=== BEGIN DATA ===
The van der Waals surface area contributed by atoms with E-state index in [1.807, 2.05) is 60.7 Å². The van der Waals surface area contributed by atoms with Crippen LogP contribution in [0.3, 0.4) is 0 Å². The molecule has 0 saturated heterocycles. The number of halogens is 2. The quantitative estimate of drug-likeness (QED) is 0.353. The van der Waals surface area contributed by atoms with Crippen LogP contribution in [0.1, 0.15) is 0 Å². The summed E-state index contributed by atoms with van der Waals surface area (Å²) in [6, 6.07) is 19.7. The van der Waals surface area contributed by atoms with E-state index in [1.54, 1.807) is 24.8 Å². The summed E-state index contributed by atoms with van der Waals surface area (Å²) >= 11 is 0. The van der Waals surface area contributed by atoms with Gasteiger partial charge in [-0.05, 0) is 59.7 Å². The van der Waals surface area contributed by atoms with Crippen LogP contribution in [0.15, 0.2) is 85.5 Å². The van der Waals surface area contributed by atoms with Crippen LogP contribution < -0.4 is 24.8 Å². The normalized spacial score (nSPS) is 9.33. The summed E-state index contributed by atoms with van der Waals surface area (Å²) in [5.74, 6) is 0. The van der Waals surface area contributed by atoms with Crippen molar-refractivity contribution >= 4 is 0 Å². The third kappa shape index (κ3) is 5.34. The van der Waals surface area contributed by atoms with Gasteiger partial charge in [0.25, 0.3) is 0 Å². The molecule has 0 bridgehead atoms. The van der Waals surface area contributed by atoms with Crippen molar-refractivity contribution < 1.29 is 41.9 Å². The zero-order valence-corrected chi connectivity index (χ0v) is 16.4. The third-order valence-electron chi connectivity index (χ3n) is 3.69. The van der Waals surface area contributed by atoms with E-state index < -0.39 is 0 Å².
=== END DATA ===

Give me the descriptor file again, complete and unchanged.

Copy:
The van der Waals surface area contributed by atoms with E-state index in [1.807, 2.05) is 60.7 Å². The van der Waals surface area contributed by atoms with Crippen LogP contribution in [0.3, 0.4) is 0 Å². The molecule has 0 saturated heterocycles. The number of halogens is 2. The quantitative estimate of drug-likeness (QED) is 0.353. The van der Waals surface area contributed by atoms with Crippen LogP contribution in [0.1, 0.15) is 0 Å². The summed E-state index contributed by atoms with van der Waals surface area (Å²) in [6, 6.07) is 19.7. The van der Waals surface area contributed by atoms with E-state index in [1.54, 1.807) is 24.8 Å². The summed E-state index contributed by atoms with van der Waals surface area (Å²) >= 11 is 0. The van der Waals surface area contributed by atoms with Gasteiger partial charge in [-0.05, 0) is 59.7 Å². The van der Waals surface area contributed by atoms with Crippen LogP contribution in [0.15, 0.2) is 85.5 Å². The van der Waals surface area contributed by atoms with Crippen LogP contribution < -0.4 is 24.8 Å². The normalized spacial score (nSPS) is 9.33. The summed E-state index contributed by atoms with van der Waals surface area (Å²) in [5.74, 6) is 0. The van der Waals surface area contributed by atoms with Crippen molar-refractivity contribution >= 4 is 0 Å². The third kappa shape index (κ3) is 5.34. The van der Waals surface area contributed by atoms with Gasteiger partial charge in [0.25, 0.3) is 0 Å². The molecule has 0 bridgehead atoms. The van der Waals surface area contributed by atoms with Crippen molar-refractivity contribution < 1.29 is 41.9 Å². The zero-order valence-corrected chi connectivity index (χ0v) is 16.4. The third-order valence-electron chi connectivity index (χ3n) is 3.69. The van der Waals surface area contributed by atoms with E-state index < -0.39 is 0 Å².